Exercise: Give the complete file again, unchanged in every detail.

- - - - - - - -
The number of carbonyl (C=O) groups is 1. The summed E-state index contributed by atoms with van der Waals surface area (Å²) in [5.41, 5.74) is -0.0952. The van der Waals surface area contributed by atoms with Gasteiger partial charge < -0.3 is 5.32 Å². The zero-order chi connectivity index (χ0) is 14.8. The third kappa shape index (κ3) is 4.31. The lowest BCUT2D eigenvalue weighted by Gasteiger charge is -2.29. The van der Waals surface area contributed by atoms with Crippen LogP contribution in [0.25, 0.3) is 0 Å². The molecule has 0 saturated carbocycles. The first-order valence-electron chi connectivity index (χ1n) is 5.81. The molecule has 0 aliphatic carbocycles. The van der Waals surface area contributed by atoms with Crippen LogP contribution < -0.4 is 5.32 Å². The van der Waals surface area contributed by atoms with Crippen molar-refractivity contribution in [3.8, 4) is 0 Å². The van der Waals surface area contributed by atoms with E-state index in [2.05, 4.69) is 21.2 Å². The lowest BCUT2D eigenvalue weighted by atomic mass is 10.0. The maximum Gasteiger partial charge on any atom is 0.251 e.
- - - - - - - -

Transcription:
The number of carbonyl (C=O) groups is 1. The summed E-state index contributed by atoms with van der Waals surface area (Å²) in [5.41, 5.74) is -0.0952. The van der Waals surface area contributed by atoms with Gasteiger partial charge < -0.3 is 5.32 Å². The zero-order chi connectivity index (χ0) is 14.8. The third kappa shape index (κ3) is 4.31. The lowest BCUT2D eigenvalue weighted by Gasteiger charge is -2.29. The van der Waals surface area contributed by atoms with Crippen LogP contribution in [0.25, 0.3) is 0 Å². The molecule has 0 saturated carbocycles. The first-order valence-electron chi connectivity index (χ1n) is 5.81. The molecule has 0 aliphatic carbocycles. The van der Waals surface area contributed by atoms with Crippen LogP contribution < -0.4 is 5.32 Å². The van der Waals surface area contributed by atoms with Crippen molar-refractivity contribution in [3.8, 4) is 0 Å². The van der Waals surface area contributed by atoms with E-state index in [2.05, 4.69) is 21.2 Å². The lowest BCUT2D eigenvalue weighted by atomic mass is 10.0. The maximum Gasteiger partial charge on any atom is 0.251 e.